The path to an all round healthy lifestyle depends on what you are exposing yourself to. As parents you must ensure that your child is getting all the right resources to develop their skills to lead a healthy lifestyle both in terms of emotional and physical health.
FIVE BENEFITS YOUR CHILD RECEIVES FROM PLAYING A MUSICAL INSTRUMENT
Music calms the mind and brings joy to everyone around. Think back to the days when you are listening to your favorite song and can't help but feel good? Music affects our mood positively and has been linked with enhancing the brain’s ability to process information faster.
However, many parents have reservations when it comes to sending their children to a music school. Some even view it as a waste of time, but what's important to realize is that music is not just a source of entertainment but a source of learning. It develops a child's brain in a different way, which increases their capacity to learn and helps them perform better later in life as well. Let's have a look at the benefits of playing an instrument:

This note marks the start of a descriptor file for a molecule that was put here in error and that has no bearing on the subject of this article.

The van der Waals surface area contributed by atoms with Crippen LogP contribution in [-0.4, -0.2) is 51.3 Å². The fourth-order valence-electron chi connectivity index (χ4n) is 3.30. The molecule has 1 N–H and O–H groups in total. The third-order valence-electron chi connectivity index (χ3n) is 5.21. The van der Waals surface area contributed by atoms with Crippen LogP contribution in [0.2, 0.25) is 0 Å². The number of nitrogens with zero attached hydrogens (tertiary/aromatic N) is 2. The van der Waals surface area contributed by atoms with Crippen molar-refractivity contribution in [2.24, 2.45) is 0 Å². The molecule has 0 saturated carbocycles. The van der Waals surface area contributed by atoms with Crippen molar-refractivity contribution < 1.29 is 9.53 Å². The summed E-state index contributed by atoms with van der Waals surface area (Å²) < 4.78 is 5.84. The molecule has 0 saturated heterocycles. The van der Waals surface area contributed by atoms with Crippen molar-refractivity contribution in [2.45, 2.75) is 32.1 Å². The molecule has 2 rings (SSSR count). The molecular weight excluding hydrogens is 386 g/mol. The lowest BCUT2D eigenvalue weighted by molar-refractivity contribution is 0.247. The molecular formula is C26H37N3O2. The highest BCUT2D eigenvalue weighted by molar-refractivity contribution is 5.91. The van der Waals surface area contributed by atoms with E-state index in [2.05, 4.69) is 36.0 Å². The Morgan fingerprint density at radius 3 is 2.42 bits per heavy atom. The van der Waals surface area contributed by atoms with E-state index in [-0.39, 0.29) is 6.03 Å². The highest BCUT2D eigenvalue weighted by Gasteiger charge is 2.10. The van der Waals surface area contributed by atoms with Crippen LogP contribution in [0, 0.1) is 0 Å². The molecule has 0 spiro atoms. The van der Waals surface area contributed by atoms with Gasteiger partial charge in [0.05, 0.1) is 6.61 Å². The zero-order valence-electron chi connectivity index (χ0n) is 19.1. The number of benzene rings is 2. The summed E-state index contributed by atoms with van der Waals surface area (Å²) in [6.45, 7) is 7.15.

Helps build perserverance
Learning a new instrument is not easy and requires effort, and this helps build patience and perseverance. Musicians don’t have it easy and have to endure long practice sessions to perfect their art. Even children while learning to play the right note, build patience which helps them later on in life.
Music requires hand-eye coordination. A musician is not only playing an instrument but also learning to read the musical notes. Adding breathing and rhythm to the mix takes it to another level of difficulty. However, with time and practice, as musicians learn, they are able to develop their coordination skills, enhancing their ability to effectively manage different tasks at the same time.